That mean old late blight strikes every year in my community garden and when I am foolish enough to think I can grow tomatoes at City College, so I am still on the lookout for a late blight resistant variety or two. Inland gardeners may escape this nasty disease, but it is thriving in cooler gardens near the coast.
Two years ago, in a trial reported in this blog, I grew several varieties that "someone" on the web said resisted late blight where they garden. Not a very scientific choice, but for several years, I tried the ones that wholesale seed companies and universities have been developing for resistance and none of those worked, so I was ready to try anything.
As a review, tomato late blight, which is the same as potato late blight, and which caused the Irish potato famine, is not soil borne, but carried by aerial spores from infected plants. It appears rather late (as in late blight) in the season. There are dark brown lesions on stems and leaves, followed by general collapse of the plants.Here are a couple of photos of plants with symptoms:
The fruit may start to show the greasy brown coloration near the stem while it is stil green, or after it ripens. This may spread to whole fruits. In any case, fruit on infected plants ripens poorly and isn't sweet.
The one variety that has been on the market for several years is 'Legend'. In my trials, it was the first to die. Here is the miserable dead plant of 'Legend' in 2009:
Of the others I tried in 2009, my best plants were 'Juliet', which now is sold with a notation that it has some resistance to "Blight." (Not very informative, since there is also an early blight, a disease much more common in the Eastern US, but an entirely different disease.) Here is 'Juliet' in 2009:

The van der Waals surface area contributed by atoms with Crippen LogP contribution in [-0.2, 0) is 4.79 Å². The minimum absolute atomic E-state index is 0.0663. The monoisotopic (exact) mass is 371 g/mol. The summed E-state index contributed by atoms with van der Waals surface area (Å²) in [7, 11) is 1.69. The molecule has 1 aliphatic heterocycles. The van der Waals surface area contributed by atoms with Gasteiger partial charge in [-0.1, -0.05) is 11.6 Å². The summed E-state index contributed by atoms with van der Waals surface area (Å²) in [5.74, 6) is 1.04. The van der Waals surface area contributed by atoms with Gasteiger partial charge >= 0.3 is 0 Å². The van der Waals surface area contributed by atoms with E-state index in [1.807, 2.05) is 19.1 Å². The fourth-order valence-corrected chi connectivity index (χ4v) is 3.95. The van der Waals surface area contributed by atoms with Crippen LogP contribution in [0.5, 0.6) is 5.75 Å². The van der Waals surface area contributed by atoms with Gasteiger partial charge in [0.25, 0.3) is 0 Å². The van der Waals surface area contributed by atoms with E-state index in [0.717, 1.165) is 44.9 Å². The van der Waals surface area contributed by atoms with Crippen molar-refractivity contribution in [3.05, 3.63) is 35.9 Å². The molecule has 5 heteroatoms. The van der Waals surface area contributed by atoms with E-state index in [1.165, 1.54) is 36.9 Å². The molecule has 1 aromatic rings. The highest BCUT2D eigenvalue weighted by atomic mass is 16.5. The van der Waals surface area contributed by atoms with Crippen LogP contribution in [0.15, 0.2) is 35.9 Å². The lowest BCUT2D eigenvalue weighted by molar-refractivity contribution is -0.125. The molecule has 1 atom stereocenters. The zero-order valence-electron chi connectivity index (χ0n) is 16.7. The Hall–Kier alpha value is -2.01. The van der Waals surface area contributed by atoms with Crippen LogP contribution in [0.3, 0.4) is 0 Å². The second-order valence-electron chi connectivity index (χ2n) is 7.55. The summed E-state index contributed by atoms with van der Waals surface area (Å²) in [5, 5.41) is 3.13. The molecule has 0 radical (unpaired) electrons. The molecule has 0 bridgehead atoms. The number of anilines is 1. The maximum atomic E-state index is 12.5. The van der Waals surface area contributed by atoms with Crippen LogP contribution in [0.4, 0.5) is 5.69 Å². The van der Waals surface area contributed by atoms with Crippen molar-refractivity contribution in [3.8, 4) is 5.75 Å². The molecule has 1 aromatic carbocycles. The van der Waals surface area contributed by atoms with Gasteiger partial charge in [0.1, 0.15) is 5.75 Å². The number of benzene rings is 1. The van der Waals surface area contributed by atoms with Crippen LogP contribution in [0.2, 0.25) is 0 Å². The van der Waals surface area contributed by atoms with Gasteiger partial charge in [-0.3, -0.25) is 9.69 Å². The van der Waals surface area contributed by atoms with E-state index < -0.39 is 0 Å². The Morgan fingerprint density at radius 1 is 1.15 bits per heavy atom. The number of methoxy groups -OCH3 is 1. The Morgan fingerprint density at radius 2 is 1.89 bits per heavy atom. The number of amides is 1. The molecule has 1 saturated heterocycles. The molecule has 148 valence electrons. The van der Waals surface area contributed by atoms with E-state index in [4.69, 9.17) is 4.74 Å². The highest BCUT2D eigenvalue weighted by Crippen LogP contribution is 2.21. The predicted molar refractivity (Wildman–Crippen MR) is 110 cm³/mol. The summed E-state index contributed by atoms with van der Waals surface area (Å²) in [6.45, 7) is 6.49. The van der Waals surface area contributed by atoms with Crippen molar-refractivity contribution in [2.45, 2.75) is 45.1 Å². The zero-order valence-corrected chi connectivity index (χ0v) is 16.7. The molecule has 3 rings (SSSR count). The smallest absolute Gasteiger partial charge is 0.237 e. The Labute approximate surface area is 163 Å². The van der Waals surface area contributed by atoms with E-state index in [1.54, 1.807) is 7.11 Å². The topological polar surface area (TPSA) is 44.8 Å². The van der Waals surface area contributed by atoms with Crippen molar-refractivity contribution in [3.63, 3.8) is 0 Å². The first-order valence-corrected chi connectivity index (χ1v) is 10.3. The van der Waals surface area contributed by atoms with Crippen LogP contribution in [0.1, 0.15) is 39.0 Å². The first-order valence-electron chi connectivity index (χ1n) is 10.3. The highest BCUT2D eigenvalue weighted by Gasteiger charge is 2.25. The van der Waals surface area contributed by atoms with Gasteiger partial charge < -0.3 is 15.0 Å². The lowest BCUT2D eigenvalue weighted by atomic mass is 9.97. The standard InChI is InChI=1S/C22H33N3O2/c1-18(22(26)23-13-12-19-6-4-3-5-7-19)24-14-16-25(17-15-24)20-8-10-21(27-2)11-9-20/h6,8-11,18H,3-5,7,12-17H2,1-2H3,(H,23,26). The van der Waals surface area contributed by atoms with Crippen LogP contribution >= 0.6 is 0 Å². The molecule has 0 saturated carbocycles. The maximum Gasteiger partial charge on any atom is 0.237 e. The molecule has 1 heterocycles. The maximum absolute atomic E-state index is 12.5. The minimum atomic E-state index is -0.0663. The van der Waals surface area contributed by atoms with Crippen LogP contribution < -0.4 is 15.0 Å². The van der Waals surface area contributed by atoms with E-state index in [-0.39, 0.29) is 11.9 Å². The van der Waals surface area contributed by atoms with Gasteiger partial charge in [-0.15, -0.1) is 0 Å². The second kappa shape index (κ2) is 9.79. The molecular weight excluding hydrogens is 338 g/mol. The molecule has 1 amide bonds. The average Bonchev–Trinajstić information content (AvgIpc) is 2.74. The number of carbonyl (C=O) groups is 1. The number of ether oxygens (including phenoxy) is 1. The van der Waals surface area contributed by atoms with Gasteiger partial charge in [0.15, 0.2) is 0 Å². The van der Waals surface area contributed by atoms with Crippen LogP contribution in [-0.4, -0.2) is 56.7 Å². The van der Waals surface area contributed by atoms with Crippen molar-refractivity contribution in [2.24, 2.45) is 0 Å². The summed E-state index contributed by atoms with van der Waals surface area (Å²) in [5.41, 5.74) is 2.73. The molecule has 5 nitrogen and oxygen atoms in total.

Although 'Juliet' had a touch of late blight, it produced a huge crop of these plum-type fruits--bigger than a cherry tomato, but smaller than a standard paste tomato. They were, however, perfect for the Broiled Tomatoes with Herbs and Cheese recipe I printed in Golden Gate Gardening.
In the past couple of years, late blight has been appearing on the East Coast as well as in the West. A few more supposedly resistant varieties have appeared, and I am trying 4 new ones:
Plum Regal F1 (Salsa/Sauce/Drying) 68 days
Golden Sweet F1 (Yellow Grape) 60 days
Mountain Magic F1 (Red, tall vine) 70 days
Defiant PHR F1 (Red, short vine) 70 days
So, I got them all from Johnny's Seeds, who may or may not have seeds of them left this year. They are all hybrids, and all relatively early. (The number of days doesn't count the 6 weeks or so to grow transplants, but anything under 75 is reasonably early.) The one I am most hopeful for is 'Defiant', since it has a formal "PHR" after the name, stands for "Phytopthora Resistant". (Phytopthora is the scientific genus name of the late blight fungus.) 'Defiant' is also said to resist 2 strains of the disease, so maybe it resists the strain we have while others didn't?
The plants will be potted up this week, planted out in May in one or possibly several San Francisco test sites. Stay tuned!